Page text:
The Archbishop of Canterbury is flying mighty close to the flame. In the recent past he has been engaged in careful and respectful conversation with the chief rabbis of Israel. Now he has talked about Muslims in England and their religions rights in a land ostensibly Christian. The first won considerable praise. The second has led to calls for his resignation. The whole matter has reached such a state that the Anglican Communion News Service has had to produce the transcript of the Archbishop's actual remarks in order to clear up the matter. His remarks have been set on with considerable glee by all sorts of critics. The Archbishop is taking a pounding. My fear is that the pounding is not coming because of possible remarks supporting Islamic laws that might or might not make their way into the society, but because across the board, his support of Semites is the problem.
Semite has become a code word for Jew. Of course it doesn't actually fit. You can be a Jew and not a Semite. You can be a Jew and not know a single bit of any Semitic language. But being a Jew you are a Semite. And whatever that means it at least means you are not "like us." It is a proto-xenophobic word. Fear and hatred of "them-not-like-us." So it turns out that in being open to conversation, and sometimes agreement, with Jews and Muslims, the Archbishop of Canterbury is playing into the xenophobic fears of England and the new Europe. There are too many of "them." So he is getting beaten up because his openness produces fear. But of course there is undoubtedly more to all of this. Not being English and not writing from that context I have only a limited sense of the issues. Still it is apparent that the Archbishop has stirred the pot and who knows what will come of it.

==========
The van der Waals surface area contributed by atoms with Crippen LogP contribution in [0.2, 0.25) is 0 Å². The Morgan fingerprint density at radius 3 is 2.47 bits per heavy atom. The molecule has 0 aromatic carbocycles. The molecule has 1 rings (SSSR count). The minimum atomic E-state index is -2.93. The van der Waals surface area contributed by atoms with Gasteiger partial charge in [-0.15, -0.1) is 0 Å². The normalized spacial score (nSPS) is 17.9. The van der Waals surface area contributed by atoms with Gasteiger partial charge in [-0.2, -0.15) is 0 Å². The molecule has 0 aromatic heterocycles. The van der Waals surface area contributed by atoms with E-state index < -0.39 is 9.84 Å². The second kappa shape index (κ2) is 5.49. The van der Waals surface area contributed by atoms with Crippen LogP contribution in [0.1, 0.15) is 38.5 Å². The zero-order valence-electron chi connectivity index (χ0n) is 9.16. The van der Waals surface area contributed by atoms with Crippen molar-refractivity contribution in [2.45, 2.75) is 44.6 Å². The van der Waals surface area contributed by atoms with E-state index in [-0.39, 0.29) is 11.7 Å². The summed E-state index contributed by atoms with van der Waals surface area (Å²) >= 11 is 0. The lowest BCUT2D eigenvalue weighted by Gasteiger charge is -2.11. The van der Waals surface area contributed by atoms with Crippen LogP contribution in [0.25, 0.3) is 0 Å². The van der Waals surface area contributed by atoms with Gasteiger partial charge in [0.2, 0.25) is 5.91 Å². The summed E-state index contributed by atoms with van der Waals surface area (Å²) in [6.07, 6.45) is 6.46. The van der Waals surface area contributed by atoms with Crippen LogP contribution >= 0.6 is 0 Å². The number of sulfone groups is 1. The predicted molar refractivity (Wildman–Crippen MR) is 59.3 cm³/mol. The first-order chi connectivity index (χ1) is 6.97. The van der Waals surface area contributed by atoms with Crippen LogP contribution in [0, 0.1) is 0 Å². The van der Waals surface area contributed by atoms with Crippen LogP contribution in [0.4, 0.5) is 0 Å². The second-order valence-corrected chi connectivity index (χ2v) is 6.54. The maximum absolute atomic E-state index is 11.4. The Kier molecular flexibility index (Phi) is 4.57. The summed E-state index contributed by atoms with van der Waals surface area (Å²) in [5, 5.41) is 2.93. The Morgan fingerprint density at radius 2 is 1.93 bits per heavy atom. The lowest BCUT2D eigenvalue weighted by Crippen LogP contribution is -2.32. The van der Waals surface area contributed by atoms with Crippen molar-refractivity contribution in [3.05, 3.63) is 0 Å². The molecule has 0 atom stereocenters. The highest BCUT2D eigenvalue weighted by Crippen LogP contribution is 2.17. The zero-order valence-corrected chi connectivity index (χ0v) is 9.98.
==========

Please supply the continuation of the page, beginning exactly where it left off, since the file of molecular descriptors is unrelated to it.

Antisemitism has a long and inglorious history in all of Europe and England (and for that matter the US) is not exempted. It is of course a reference to anti-Jewish prejudice and since the nineteenth century has almost always been in reference to the hatred of, prejudice against and fear of the Jews. Still, back there is also the wider sense of hatred of, prejudice against and fear of all Semitic peoples. The ways in which hatred of the Jews is expressed has become increasingly complex following the holocaust, the establishment of the state of Israel and the rise of a critique of Israel that then is made an overlay on the still present virus that is antisemitism.
There are very persuasive arguments that antisemitism is alive and well in the so-called "new Europe" and that it builds its hatred of Jews on the often quite legitimate liberal criticism of the state of Israel. Thus it is argued, the mechanics of liberal criticism become an vehicle for the hatred lurking in the shadows of the West.
Bernard Harrison's "The Resurgence of Anti-Semitism" (Rowman & Littlefield Publishers, Inc, 2006) spells out in considerable detail the ways in which liberal opinion, whose criticism of Israel has become convoluted, has given rise to an antisemitism voiced by the very people who would cringe at the notion of Jew hating. It is a difficult read, alternately depressing and pedantic, but his effort is important. Harrison quotes Rabbi Jonathan Sacks, chief rabbi of the United Hebrew Congregations of the Commonwealth, who said, "[The new anti-Semitism] is coming simultaneously from three different directions: first, a radicalized Islamist youth inflamed by extremist rhetoric; second, a left-wing anti-American cognitive elite with strong representation in the European media; third, a resurgent far right, as anti-Muslim as it is anti-Jewish." Harrison's primary interest is the left-wing cognitive elite, but for a moment we might turn our gaze to the third, "a resurgent far right, as anti-Muslim as it is anti-Jewish."